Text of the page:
My Afghan Interpreter Earned His US Citizenship. Then He Left.

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Afghan children Musa Qa’leh District, Afghanistan
Lance Cpl. Jeremy Correa, infantryman, Golf Company, 2nd Battalion, 5th Marine Regiment, interacts with Afghan children while on a patrol through Musa Qa’leh District, Afghanistan, in 2012. Correa, from Elk Grove, Calif., was part of a patrol to disrupt insurgent supply lines and gain intelligence from locals. (Kenneth Jasik/U.S. Marine Corps)

We stood beneath the “Kiss Cam” in Times Square and jumped up and down until the heart zoomed in on us. The cause for celebration? The Afghan interpreter, nicknamed “HB,” who served alongside my squad of Marines, had finally immigrated to the United States.

“Welcome to America,” I told him. “You deserve to be here.”

We laughed our way past Elmo and Pooh and tucked into a musty Irish pub off Broadway. We joked about the chicken dinners we shared, our austere living conditions, and the ragtag band of Afghan National Police who were assigned to our remote outpost in Helmand Province. We reflected on our endless foot patrols and his Marine-like taste for expletives, explosions, and dead Taliban.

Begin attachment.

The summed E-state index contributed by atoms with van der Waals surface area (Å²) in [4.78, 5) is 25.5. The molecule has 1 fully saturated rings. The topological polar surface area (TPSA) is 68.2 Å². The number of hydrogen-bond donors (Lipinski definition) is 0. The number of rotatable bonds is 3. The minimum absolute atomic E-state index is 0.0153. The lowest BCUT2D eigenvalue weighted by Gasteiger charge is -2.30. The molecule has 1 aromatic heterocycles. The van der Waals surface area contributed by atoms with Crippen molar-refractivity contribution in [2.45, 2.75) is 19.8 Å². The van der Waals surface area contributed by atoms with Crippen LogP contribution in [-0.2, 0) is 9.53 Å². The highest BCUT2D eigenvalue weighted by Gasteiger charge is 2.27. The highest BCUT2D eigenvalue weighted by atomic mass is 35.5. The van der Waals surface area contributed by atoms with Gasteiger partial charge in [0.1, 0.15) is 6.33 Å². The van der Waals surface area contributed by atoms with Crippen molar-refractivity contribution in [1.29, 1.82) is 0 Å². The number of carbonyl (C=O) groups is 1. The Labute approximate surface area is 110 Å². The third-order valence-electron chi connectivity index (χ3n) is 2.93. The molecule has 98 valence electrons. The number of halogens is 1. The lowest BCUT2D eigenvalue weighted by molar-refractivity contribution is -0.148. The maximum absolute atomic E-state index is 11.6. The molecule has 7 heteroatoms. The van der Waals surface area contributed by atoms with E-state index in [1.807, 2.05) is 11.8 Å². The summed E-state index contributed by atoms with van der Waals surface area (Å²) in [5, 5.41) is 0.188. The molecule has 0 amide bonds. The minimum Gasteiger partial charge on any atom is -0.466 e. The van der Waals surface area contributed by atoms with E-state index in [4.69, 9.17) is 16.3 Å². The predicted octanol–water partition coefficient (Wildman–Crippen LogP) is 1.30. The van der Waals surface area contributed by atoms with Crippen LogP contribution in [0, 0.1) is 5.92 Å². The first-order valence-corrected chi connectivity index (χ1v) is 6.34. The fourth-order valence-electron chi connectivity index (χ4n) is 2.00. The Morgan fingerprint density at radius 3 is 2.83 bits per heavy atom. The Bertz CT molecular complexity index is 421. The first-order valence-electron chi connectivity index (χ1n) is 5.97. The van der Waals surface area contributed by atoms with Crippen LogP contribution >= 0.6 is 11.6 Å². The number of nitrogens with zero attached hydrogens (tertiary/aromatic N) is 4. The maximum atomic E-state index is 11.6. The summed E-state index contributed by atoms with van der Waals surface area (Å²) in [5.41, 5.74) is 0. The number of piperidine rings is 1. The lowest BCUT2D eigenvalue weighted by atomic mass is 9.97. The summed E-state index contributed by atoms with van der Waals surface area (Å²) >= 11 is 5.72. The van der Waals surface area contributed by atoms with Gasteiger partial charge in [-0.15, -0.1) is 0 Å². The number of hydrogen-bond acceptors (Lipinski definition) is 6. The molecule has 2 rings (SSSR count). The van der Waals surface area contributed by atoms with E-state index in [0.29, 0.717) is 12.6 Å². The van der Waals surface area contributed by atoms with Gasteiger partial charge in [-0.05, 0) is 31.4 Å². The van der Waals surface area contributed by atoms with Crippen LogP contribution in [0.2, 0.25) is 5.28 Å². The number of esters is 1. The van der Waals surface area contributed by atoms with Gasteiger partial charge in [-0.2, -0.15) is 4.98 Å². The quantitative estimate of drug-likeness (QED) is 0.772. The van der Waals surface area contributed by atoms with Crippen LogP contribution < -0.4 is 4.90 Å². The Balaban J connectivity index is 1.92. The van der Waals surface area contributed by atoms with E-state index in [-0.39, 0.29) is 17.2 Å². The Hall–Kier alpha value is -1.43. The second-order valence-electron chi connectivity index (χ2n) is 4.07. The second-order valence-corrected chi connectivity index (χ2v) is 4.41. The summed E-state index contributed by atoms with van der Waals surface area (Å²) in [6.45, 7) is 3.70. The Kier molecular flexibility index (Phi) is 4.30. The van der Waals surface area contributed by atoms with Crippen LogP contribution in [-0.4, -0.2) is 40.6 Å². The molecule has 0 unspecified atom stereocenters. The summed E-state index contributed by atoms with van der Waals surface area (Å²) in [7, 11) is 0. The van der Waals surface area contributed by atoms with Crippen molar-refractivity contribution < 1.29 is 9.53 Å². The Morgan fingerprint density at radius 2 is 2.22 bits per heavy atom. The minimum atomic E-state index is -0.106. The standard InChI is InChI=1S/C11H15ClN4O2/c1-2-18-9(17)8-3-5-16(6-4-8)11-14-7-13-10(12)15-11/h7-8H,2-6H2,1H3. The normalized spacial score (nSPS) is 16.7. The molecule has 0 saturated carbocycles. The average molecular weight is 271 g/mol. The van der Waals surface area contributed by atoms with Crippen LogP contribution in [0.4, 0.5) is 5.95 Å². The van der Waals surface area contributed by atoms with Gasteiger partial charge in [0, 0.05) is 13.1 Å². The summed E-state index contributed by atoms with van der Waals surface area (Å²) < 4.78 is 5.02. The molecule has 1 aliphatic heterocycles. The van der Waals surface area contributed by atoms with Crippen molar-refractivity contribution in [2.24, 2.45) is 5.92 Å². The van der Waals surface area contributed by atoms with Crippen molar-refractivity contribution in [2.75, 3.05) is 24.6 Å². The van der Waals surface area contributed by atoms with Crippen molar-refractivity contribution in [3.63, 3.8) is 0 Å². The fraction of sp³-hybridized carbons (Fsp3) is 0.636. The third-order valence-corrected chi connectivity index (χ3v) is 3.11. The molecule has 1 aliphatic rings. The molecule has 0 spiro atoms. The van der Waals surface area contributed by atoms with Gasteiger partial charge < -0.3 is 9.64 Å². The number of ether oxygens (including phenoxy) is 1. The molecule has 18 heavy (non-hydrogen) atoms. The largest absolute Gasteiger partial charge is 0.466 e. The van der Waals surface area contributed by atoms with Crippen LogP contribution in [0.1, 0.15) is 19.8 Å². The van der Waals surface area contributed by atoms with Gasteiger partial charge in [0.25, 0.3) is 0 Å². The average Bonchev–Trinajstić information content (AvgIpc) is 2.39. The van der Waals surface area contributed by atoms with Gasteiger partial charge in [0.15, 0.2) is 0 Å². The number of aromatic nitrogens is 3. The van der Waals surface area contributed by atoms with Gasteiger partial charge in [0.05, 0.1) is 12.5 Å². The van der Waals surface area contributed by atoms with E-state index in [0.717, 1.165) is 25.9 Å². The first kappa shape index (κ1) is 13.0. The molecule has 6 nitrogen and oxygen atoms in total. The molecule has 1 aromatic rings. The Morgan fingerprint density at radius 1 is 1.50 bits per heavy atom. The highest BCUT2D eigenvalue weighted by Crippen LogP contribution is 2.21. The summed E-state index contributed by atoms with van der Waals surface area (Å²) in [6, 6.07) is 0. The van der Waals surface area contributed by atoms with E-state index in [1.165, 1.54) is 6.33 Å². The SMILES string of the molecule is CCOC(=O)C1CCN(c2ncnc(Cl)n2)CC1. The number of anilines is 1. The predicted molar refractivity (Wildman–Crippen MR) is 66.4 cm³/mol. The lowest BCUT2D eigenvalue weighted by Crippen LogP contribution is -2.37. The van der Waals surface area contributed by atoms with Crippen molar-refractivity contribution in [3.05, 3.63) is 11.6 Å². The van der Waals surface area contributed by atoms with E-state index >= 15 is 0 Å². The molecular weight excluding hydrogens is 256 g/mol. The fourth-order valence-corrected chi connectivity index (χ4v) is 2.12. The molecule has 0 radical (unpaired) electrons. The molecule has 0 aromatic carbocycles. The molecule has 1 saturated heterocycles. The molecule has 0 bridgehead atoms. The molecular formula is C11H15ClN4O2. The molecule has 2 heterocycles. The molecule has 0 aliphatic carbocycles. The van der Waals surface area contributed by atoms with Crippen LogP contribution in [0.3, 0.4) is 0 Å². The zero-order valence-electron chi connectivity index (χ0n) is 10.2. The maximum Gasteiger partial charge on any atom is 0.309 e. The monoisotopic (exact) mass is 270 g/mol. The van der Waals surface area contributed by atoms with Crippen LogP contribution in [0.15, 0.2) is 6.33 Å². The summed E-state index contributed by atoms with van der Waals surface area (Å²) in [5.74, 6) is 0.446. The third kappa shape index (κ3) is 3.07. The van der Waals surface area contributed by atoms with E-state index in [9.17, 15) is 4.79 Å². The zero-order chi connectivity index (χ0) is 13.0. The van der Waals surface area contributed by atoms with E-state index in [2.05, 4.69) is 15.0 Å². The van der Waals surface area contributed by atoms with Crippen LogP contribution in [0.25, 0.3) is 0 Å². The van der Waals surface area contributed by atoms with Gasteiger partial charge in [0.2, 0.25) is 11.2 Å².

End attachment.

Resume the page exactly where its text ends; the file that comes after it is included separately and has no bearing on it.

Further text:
Marines with the 24th Marine Expeditionary Unit arrive in southern Afghanistan in 2008
Marines with the 24th Marine Expeditionary Unit arrive in southern Afghanistan in 2008. The 24th MEU deployed 2,400 service members under NATO’s International Security Assistance Force command to help Afghanistan National Security Forces in providing a safe and secure environment for the Afghan people. (Robert Piper/U.S. Marine Corps)

“When the Marines left, the Taliban destroyed the school we started,” he told me. It was something I knew was inevitable when we first repurposed a vinyl tent to open the classroom near our patrol base in 2010. For months, my Marines and I watched as HB volunteered to help a local villager teach dozens of students basic Pashto. Each day, he’d remove his body armor and teach the children how to write their names and read the Quran. Little boys and girls. In a country at war. Captivated by the hope of an education.

For the six months we worked together, HB did much more than inspire young children in his war-torn homeland. He went on every patrol with us. He helped carry gear and water. He stood watch and helped cook. He came to our aid the day four of us were wounded. We trusted each other. For all intents and purposes, HB earned the title of “U.S. Marine.”

During our meals together, HB often shared his dreams of immigrating to America with his wife. His curiosity fascinated me. He asked each of us about our hometowns and family members. What to expect if he ever arrived? Would he like the food? What was the weather like? Would he be accepted? Would his family be allowed to immigrate with him? While we didn’t have the answers to all of his questions, HB earned our love. At the end of our deployment, our entire 14-Marine squad wrote letters of recommendation to support HB’s visa application.